The primary difference is that Docker as a project is focused on the runtime container only, whereas OpenShift (as a system) includes both the runtime container as well as the REST API, coordination, and web interfaces to deploy and manage individual containers.
Comparing just the runtime containers, OpenShift and Docker both use kernel isolation features to keep tenant processes separate. For Docker that is primarily through LXC and for OpenShift that is largely through SELinux and Multiple Category Security (MCS). Both use cgroups to limit the CPU, memory, and IO of tenants. Upstream OpenShift is looking at LXC to reduce long term effort.
Docker uses AUFS for advanced disk and file copy-on-write sharing, OpenShift neither requires nor is incompatible with such a system.
Inside the container, OpenShift models units of functionality (web servers, dbs) via “cartridges”, which are a set of shell script hooks that are called when the system is invoked. The API is described here. A cartridge is roughly similar to a docker image.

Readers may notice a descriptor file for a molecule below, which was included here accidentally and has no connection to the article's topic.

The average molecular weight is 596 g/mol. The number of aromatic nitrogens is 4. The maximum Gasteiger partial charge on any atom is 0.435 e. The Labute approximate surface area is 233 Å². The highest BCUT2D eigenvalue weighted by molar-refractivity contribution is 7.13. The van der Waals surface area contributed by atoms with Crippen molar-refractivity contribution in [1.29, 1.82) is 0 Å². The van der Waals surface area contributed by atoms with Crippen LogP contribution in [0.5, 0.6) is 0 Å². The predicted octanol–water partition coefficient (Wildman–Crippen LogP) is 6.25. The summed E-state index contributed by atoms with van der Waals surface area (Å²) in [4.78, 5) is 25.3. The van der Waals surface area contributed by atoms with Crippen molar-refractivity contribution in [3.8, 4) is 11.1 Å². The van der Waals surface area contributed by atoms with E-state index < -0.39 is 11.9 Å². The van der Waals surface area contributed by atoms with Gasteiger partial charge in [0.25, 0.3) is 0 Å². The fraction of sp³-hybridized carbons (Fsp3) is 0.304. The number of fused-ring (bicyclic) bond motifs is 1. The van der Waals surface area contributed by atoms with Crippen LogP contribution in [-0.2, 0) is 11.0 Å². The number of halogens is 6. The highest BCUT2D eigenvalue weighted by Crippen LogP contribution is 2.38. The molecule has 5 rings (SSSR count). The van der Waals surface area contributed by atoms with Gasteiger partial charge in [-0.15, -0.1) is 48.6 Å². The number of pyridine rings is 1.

Openshift also describes the API by which a broker (coordinator) communicates with nodes (servers that host multiple tenant containers) to invoke endpoints in that container.
EDITED TO ADD: As of June 2015, OpenShift Origin 1.0 runs on top of Docker and Kubernetes, and you can build and develop multi container apps that run on the Docker runtime. OpenShift adds build, image workflow and promotion, and secure container cluster operations on top of Kube and Docker